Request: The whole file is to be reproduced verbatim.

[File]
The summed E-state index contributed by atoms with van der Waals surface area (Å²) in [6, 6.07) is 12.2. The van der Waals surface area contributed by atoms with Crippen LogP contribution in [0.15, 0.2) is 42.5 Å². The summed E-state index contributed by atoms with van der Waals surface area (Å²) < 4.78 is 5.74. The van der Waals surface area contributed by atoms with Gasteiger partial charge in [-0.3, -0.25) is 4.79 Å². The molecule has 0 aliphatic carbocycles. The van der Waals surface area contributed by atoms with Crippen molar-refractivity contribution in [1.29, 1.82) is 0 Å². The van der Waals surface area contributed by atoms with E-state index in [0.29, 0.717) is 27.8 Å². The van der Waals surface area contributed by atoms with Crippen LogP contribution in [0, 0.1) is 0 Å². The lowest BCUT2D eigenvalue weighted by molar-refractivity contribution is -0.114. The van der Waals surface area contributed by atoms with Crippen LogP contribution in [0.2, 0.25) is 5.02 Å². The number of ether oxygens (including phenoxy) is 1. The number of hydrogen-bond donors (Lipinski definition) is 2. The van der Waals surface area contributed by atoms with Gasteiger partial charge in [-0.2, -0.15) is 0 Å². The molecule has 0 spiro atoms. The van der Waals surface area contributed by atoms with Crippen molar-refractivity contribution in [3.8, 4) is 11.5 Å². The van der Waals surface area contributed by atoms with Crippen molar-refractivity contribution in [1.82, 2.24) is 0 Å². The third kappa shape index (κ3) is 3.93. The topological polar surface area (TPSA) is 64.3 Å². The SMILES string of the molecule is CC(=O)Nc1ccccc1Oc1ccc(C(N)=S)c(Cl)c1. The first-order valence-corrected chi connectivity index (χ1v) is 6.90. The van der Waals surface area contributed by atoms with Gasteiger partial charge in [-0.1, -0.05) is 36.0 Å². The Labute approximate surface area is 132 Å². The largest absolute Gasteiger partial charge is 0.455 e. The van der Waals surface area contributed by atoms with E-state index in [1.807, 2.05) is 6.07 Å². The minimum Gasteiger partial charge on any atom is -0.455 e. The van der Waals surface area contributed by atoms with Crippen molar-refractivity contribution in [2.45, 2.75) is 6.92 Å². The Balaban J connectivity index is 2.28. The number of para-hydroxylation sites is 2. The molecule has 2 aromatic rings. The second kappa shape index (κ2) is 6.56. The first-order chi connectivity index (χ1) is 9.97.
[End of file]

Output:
The summed E-state index contributed by atoms with van der Waals surface area (Å²) in [6, 6.07) is 12.2. The van der Waals surface area contributed by atoms with Crippen LogP contribution in [0.15, 0.2) is 42.5 Å². The summed E-state index contributed by atoms with van der Waals surface area (Å²) < 4.78 is 5.74. The van der Waals surface area contributed by atoms with Gasteiger partial charge in [-0.3, -0.25) is 4.79 Å². The molecule has 0 aliphatic carbocycles. The van der Waals surface area contributed by atoms with Crippen molar-refractivity contribution in [1.29, 1.82) is 0 Å². The van der Waals surface area contributed by atoms with E-state index in [0.29, 0.717) is 27.8 Å². The van der Waals surface area contributed by atoms with Crippen LogP contribution in [0, 0.1) is 0 Å². The lowest BCUT2D eigenvalue weighted by molar-refractivity contribution is -0.114. The van der Waals surface area contributed by atoms with Crippen LogP contribution in [0.2, 0.25) is 5.02 Å². The number of ether oxygens (including phenoxy) is 1. The number of hydrogen-bond donors (Lipinski definition) is 2. The van der Waals surface area contributed by atoms with Gasteiger partial charge in [-0.2, -0.15) is 0 Å². The molecule has 0 spiro atoms. The van der Waals surface area contributed by atoms with Crippen molar-refractivity contribution in [3.8, 4) is 11.5 Å². The van der Waals surface area contributed by atoms with Crippen molar-refractivity contribution in [1.82, 2.24) is 0 Å². The third kappa shape index (κ3) is 3.93. The topological polar surface area (TPSA) is 64.3 Å². The SMILES string of the molecule is CC(=O)Nc1ccccc1Oc1ccc(C(N)=S)c(Cl)c1. The first-order valence-corrected chi connectivity index (χ1v) is 6.90. The van der Waals surface area contributed by atoms with Gasteiger partial charge in [-0.1, -0.05) is 36.0 Å². The Labute approximate surface area is 132 Å². The largest absolute Gasteiger partial charge is 0.455 e. The van der Waals surface area contributed by atoms with E-state index in [1.807, 2.05) is 6.07 Å². The minimum Gasteiger partial charge on any atom is -0.455 e. The van der Waals surface area contributed by atoms with Crippen molar-refractivity contribution in [2.45, 2.75) is 6.92 Å². The Balaban J connectivity index is 2.28. The number of para-hydroxylation sites is 2. The molecule has 2 aromatic rings. The second kappa shape index (κ2) is 6.56. The first-order chi connectivity index (χ1) is 9.97.